Warren Buffet = ambulance chaser.
Yes, it’s a little unbecoming for Warren Buffet, the Oracle of Omaha, to be chasing around ailing bond insurers with $5 billion in cash, offering ready money for safe assets. But hey, sometimes that’s what a good trade is about. If you can buy assets or earnings at a discount, it doesn’t really matter if it looks like you’re kicking a whipped dog. It’s about money.
So has Warren Buffett become an altruist, offering us all a way out of the credit crunch? Hardly. He’s showing up at a house on fire and offered to save the most valuable goods, but only if he gets to keep them. The bond insurers, at least one of them, have already turned down his offer.
You can’t blame Warren Buffett for trying. He knows the trouble with the bond insurers must reach resolution sometime soon, either in insolvency for the companies or the sale of their assets to billionaire bargain hunters.
The credit ratings of the bond insurers are probably on borrowed time. Why? Well, bond insurance used to be a safe gig. MBIA, Ambac, and FGIC used to keep it simple. They insured mostly municipal bonds issued by state and local governments, for a fee.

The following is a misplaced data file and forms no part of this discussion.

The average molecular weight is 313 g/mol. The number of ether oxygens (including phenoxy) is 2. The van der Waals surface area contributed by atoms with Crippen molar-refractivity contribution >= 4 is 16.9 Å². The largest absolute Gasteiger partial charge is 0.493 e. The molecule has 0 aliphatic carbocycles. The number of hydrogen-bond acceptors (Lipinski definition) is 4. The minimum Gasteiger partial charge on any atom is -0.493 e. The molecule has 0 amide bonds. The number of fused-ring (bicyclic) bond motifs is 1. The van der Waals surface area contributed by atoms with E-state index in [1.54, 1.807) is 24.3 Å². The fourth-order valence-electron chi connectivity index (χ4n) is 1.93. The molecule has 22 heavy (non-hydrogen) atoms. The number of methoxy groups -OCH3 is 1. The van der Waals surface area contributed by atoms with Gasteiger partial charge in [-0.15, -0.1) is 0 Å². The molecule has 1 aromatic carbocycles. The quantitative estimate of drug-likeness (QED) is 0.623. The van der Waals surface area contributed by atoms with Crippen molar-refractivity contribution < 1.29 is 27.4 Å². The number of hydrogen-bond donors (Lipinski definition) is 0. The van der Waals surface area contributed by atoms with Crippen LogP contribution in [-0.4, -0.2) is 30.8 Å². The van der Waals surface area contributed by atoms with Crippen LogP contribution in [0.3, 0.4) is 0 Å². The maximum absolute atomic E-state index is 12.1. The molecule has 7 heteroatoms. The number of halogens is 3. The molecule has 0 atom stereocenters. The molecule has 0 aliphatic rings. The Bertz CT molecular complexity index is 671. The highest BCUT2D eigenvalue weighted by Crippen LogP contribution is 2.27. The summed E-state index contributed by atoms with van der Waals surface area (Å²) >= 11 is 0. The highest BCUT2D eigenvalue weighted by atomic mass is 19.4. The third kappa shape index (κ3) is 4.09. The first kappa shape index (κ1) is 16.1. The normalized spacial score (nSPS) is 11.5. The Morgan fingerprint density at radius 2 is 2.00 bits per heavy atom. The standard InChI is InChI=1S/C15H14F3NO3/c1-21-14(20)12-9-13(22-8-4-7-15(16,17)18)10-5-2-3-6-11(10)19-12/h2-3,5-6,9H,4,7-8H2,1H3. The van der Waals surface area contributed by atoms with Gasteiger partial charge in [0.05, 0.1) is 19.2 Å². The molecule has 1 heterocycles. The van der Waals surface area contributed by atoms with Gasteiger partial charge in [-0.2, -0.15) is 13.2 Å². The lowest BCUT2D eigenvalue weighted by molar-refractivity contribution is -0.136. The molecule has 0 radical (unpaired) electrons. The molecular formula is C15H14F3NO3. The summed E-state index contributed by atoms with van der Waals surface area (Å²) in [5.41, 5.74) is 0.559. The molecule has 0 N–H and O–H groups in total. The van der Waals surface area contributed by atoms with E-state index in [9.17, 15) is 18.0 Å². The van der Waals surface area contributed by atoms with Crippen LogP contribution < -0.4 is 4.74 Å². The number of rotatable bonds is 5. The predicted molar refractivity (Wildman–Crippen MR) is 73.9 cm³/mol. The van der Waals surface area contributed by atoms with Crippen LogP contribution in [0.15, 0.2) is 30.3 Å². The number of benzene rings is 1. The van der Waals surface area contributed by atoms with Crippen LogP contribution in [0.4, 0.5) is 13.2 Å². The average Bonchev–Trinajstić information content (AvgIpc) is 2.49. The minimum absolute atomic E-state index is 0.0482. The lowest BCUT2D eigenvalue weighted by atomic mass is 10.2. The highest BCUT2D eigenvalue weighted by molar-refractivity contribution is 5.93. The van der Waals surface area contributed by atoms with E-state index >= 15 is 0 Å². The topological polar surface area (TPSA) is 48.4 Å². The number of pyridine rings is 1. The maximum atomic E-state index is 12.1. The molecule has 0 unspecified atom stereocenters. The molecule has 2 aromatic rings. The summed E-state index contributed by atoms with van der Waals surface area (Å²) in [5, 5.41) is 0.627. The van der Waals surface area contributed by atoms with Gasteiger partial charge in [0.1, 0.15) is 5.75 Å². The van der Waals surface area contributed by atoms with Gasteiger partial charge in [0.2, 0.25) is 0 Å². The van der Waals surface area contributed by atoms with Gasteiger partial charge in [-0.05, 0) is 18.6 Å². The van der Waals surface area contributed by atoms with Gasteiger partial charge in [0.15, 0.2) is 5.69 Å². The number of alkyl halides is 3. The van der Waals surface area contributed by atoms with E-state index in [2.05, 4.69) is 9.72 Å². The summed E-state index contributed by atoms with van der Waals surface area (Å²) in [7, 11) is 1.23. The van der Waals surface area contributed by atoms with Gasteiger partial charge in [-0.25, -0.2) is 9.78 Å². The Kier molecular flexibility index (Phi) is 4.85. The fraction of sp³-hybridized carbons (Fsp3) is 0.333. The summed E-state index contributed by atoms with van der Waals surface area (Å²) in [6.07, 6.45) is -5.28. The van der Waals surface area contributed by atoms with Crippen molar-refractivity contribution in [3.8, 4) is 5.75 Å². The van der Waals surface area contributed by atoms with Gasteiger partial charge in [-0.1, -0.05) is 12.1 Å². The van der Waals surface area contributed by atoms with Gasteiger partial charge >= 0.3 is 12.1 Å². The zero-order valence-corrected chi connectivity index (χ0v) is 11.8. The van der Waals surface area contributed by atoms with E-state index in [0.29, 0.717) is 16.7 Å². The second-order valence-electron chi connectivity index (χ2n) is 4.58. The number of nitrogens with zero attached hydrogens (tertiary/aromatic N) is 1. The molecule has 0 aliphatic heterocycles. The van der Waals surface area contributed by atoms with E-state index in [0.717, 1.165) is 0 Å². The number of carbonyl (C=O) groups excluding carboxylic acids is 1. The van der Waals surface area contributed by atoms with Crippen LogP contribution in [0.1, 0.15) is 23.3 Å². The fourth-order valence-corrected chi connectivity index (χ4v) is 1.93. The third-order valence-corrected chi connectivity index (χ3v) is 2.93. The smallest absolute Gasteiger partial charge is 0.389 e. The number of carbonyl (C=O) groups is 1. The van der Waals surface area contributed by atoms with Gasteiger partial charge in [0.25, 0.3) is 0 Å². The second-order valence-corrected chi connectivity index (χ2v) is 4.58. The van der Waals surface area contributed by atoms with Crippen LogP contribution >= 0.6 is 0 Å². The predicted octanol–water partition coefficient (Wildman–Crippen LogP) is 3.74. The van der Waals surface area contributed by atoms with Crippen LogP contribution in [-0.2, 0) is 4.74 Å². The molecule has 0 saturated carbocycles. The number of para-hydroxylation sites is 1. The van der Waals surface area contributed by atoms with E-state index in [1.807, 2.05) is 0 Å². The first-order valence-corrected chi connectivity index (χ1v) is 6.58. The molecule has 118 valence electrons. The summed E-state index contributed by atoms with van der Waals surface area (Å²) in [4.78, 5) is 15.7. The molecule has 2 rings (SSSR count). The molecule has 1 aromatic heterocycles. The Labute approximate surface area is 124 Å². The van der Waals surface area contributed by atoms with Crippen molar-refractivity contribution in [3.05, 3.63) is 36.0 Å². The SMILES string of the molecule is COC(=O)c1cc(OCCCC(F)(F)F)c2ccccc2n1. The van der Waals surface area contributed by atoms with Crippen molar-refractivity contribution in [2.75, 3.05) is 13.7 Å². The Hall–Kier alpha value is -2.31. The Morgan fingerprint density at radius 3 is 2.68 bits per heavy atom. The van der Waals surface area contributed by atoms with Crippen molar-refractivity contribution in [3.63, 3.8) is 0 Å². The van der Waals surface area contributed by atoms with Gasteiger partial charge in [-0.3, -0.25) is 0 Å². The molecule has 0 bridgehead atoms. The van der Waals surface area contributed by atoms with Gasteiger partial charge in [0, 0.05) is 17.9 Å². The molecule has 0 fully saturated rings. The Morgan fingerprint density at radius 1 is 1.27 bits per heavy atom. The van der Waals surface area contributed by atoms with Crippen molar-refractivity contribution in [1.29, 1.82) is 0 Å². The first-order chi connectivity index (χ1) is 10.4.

State and municipal governments are not “for profit” businesses. They collect their revenues from tax payers with the threat of imprisonment if you refuse to pay. While not so bullish for tax payers who are unhappy with the quality of service delivered by state and local governments, the bonds, from an investor’s perspective are doubly safe.
First, the stream of income and interest is secure because it comes from a government that can simply raise taxes and has the power to coerce “revenues” out of its citizens. Second, the bond insurers have guaranteed the bonds, which gives the bonds the highest possible credit rating (AAA) from the aforementioned ratings agencies.
Then came structured finance and collateralized debt obligations (CDOs). Lured by easy profits, the bond insurers branched out from safe municipal bonds and started guaranteeing new kinds of securities, mortgage-backed bonds, securitized credit card receivables, and more.
According to Bloomberg, the top four bond insurers have guaranteed about US$2.4 trillion in bonds. Somewhere between $800 billion and $1.1 trillion of those bonds were issued by state and local governments, the old conservative bonds least likely to default and cause a bond insurer to dip into its capital to pay up.
You don’t have to have won a Field’s Medal (a prize for brilliant mathematicians) to do the maths. The bond insurers have guaranteed about $1.3 trillion in “other” bonds. Not all of these bonds are at risk, of course. But enough of them are to cause the ratings agencies to raise serious doubts about the solvency of the bond insurers in the not-so-distant future.
The top four bond insurers have about $20 billion in working capital, combined. They guarantee, let’s remind you, over $2.4 trillion in bonds. Do you see the problem here? It doesn’t add up. The idea that $20 billion in capital is adequate to guarantee $2.4 trillion in bonds is laughable. Only no one is laughing.
Markets and Money